Note that names and certain other details may have been changed or omitted to ensure patient-doctor confidentiality, but specifics about conditions, diagnoses, and treatments are accurate. Case studies are based on information provided by actual patients and their doctors, and patients have agreed to share their stories. This is our second story in the series and the first part of that story.
Abby was a high school student here in Tampa when she experienced two fainting episodes about a year apart. In both cases, she was told by doctors not affiliated with our Tampa Functional Medicine practice that these episodes were related to dehydration.
The second episode came after a weeklong cruise with her family and resulted in what looked like a seizure. Abby was transported to a local hospital, subjected to numerous tests, and was seen by a neurologist and pediatric cardiologist. The episode was ruled a syncope seizure, which is characterized by a loss of consciousness caused by a drop in blood pressure.
After being released from the hospital, Abby followed up with a cardiologist, who diagnosed her as having hypermobility(joints that can move beyond the normal range of motion). He said that was probably part of the issue with her feeling “off” and passing out. She was told to increase her fluid and salt intake.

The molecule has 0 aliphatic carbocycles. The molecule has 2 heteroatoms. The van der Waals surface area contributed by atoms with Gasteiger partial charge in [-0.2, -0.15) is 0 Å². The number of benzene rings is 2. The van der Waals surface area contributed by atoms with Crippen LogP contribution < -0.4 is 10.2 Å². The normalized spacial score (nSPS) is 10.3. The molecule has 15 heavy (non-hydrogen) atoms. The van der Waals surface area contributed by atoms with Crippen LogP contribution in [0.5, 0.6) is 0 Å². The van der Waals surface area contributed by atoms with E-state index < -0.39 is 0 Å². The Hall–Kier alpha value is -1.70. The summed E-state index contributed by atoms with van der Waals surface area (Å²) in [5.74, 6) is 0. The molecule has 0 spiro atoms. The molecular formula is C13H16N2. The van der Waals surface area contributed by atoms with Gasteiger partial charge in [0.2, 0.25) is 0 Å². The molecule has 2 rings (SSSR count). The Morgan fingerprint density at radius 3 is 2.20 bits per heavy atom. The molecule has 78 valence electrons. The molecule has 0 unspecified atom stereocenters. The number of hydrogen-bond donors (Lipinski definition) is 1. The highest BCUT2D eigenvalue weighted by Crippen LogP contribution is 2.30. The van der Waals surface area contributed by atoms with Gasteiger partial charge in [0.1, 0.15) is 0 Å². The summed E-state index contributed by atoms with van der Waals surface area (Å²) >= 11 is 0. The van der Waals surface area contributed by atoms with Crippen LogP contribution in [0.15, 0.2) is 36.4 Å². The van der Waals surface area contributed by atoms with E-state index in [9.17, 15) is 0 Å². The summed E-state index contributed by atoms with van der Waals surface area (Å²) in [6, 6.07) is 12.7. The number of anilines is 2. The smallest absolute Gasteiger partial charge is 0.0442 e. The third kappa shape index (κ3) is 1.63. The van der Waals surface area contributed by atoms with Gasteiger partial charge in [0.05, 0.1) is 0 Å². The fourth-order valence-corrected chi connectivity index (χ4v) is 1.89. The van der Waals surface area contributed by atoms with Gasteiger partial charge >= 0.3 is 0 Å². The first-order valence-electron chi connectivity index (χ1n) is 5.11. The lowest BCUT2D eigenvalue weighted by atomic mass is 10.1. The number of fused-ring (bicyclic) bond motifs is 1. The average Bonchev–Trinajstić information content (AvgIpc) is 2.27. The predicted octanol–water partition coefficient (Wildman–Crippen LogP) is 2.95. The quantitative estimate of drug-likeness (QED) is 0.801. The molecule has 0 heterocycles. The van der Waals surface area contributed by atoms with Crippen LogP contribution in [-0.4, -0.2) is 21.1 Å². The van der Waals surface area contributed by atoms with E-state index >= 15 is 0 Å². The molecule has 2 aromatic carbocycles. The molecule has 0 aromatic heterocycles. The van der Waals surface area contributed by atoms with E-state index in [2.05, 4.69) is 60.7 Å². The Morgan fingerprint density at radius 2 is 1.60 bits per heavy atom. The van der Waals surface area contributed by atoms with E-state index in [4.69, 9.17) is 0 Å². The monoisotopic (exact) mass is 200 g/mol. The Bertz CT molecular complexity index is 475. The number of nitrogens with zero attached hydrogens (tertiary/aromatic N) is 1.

From August of 2017 to the beginning of 2018, Abby’s health gradually deteriorated. She experienced more dizziness, became weaker and complained of exhaustion. She returned to the cardiologist, who ordered an echocardiogram. All of Abby’s echocardiograms (a total of four, including a stress test) came back normal. The cardiologist also ordered a tilt-table test.
During a tilt-table test, the patient is securely strapped to a table that quickly tilts the patient into the upright position. In healthy patients, the body regulates heart rate and blood pressure to supply the brain with sufficient oxygen to remain conscious. Patients who pass out after being tilted into the upright position suffer from a condition called continue reading
Most residents along Florida’s Gulf Coast are well aware of the phenomenon known as red tide. Just recently, the Florida Fish and Wildlife Conservation Commission reported that the red tide organism — Karenia brevis — was measured at bloom concentrations in southwest Florida. And in early October, it was recorded at background levels in northwest Florida.
Red tide blooms are not an uncommon sight for those of us who reside in Tampa. Such blooms occurred over the course of 14 months in 2017-2018 and were apparent in 17 months in 2005-2006.
A severe bloom that occurred in 2012-2013 killed hundreds of manatees and scores of other marine life. Significant blooms also occurred in 2015-2016 and 2016-2017, with smaller blooms in other years. And it’s not a recent phenomenon. Written descriptions of red tide events in the Gulf of Mexico reach back to the era of Spanish exploration in the New World.